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BSD Roundtable: Penn State Football 2020 Recruiting

Penn State v Maryland Photo by Mitchell Layton/Getty Images

The BSD recruiting gang gathered around on Slack to discuss which offensive and defensive player excited us most from Penn State’s 2020 recruiting class.

Marty Leap

Offense: Caziah Holmes

Holmes is a play maker. There are few players in the country with the mix of straight away speed, quickness, agility, and ability to break tackles that Holmes possesses. He can impact the game as a running back, slot receiver, as a return man, and, hell, he can even throw the ball. Look for Holmes to play as a true freshman in the fall, and for him to quickly become a thorn in the side of Big Ten defenses. A reminder that Penn State needs to give JaJuan Seider a lifetime contract and a blank check.

Defense: Zuriah Fisher

Okay, so, as Clay, Dylan, and Patrick can attest to I have been driving the Zuriah Fisher bandwagon for months. In the spring when he was starting to pop up on campus with regularity, despite being a low 3-star recruit, I said Fisher was a future star at the collegiate level. Fast forward seven months, and Fisher is now a 4-star recruit and one of the Nittany Lions highest rated defensive commits. Fisher has the length of a defensive end, and the sideline to sideline athleticism of a linebacker. For the Nittany Lions he could play either position. Regardless of what position he ends up at, Fisher will be a star for Brent Pry’s defense. It also would not surprise me if he started to make an impact sooner rather than later.

Chris Lucia

Offense: One of KeAndre Lambert or Jaden Dottin

There’s no hiding the fact that wide receiver has been a bit of a wasteland the last couple seasons. Between drops and departures in 2018, and really only being the KJ Hamler Show in 2019, the offense needs another receiver (or two) to start making a difference. Both Lambert and Dottin possess the size to push for playing time at WR-X, and with the departure of Justin Shorter, one of them could take the reins themselves.

Defense: One of Cole Brevard or Coziah Izzard

I almost went with Enzo Jennings here, as the secondary is going to need some help in 2020. But to me the secondary play improves if the defensive line is good, and after the Iowa game, the defensive tackles just sort of disappeared. If either of Brevard or Izzard can push some of the veterans ahead of them, it will help bolster an underperforming group in 2019, with the hope that the DL can return to dominance, thus making the entire defense better.

Jared Slanina

Offense: Theo Johnson

Penn State has been loaded at the tight end position for the better part of the past decade, and that won’t be changing any time soon. Johnson may have to sit and wait a year, but his potential seems well worth the wait. With the addition of Johnson, the Nittany Lions are getting a four-star, 6-6, 250 lb. future star with offers from Alabama, LSU, Ohio State, and Georgia, among others. It only seems like a matter of time before Johnson is following in the footsteps of Mike Gesicki and Pat Freiermuth to create match-up nightmares throughout the Big Ten.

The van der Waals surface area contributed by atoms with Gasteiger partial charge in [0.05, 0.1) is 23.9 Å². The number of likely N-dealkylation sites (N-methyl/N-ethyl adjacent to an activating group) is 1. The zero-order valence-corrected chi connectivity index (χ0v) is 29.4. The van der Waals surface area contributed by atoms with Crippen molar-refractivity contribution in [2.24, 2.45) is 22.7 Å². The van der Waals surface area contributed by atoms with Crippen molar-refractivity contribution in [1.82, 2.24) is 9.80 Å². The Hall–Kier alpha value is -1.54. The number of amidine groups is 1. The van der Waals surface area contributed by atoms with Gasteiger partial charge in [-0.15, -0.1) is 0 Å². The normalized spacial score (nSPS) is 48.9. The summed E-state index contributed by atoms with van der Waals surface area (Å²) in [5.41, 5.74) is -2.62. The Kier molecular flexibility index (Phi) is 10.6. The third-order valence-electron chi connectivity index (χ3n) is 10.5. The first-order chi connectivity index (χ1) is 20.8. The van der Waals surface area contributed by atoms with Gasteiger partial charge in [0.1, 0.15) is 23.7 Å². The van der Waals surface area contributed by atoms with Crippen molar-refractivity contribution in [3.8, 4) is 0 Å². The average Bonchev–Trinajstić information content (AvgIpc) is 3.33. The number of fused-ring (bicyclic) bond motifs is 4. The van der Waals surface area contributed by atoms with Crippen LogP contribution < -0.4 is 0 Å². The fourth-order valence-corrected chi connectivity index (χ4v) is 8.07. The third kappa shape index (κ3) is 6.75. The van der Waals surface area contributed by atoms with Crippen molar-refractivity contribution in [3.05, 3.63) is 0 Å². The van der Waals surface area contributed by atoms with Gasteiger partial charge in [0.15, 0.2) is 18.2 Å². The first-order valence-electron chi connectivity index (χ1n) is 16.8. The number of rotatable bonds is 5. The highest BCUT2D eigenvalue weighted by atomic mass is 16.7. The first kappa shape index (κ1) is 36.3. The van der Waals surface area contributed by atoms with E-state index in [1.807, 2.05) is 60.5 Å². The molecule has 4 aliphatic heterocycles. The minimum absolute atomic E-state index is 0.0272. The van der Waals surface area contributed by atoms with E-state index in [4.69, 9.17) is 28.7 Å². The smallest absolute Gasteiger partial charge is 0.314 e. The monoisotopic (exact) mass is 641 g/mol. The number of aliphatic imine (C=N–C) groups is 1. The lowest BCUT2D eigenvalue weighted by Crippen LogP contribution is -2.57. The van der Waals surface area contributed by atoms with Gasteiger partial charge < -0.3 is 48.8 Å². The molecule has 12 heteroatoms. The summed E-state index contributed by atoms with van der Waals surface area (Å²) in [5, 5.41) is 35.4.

Defense: Cole Brevard

Brevard comes to Happy Valley with a Big Ten body, already tipping the scales at over 300 pounds. He’s not planning to just eat up space, either. The Indiana-native has outstanding quickness and tenacity, regularly disrupting plays in the backfield before they can ever get started. He has a shot at joining the rotation in 2020, and has the ability to be a special defensive tackle who also regularly makes plays during his time at Penn State.

Clay Sauertieg

Offense: Parker Washington

Sometimes you can’t explain why a wide receiver is elite. Jerry Rice ran a 4.6. Marvin Harrison was a middle of the road NFL athlete at wideout. Antonio Brown lacked elite size and ran in the high 4.4s. But the best wideouts just go get open and make plays. That’s what Washington has done throughout his high school career against elite competition in Texas, and I expect he’ll do the same during his Penn State career.

Defense: Curtis Jacobs

I wanted to get creative here, but Jacobs is the easy answer. He gets to the ball quickly, he’s a good tackler, and for a linebacker he has elite ball skills when the ball is in the air. Penn State hasn’t had a linebacker who covers as well as Jacobs since Sean Lee.

Patrick Koerbler

Offense: Golden Israel-Achumba

I really like what Penn State was able to do along the offensive front in this class, and in my opinion, leading that group is Israel-Achumba. The 6-foot-4, 320-pound Achumba is an interior guy all the way, but that’s okay because the dude is absolute mauler. Like most high school offensive linemen, he relies a little too much on his upper body strength rather than technique, but those things will come with time. For me, what sticks out about Israel-Achumba is just how well he carries 320. I mean, I’m sure he’ll need to drop a bit of bad weight when he enrolls, but overall, he doesn’t seem like a sloppy 320. He’s rather put together, and when a 17 year old kid can look that nimble and coordinated at 320, it usually points to great things.

Defense: Tyler Elsdon

Elsdon might not offer the positional versatility that Derek Wingo did, but Elsdon is and will be a better linebacker than Wingo. Mark. My. Words.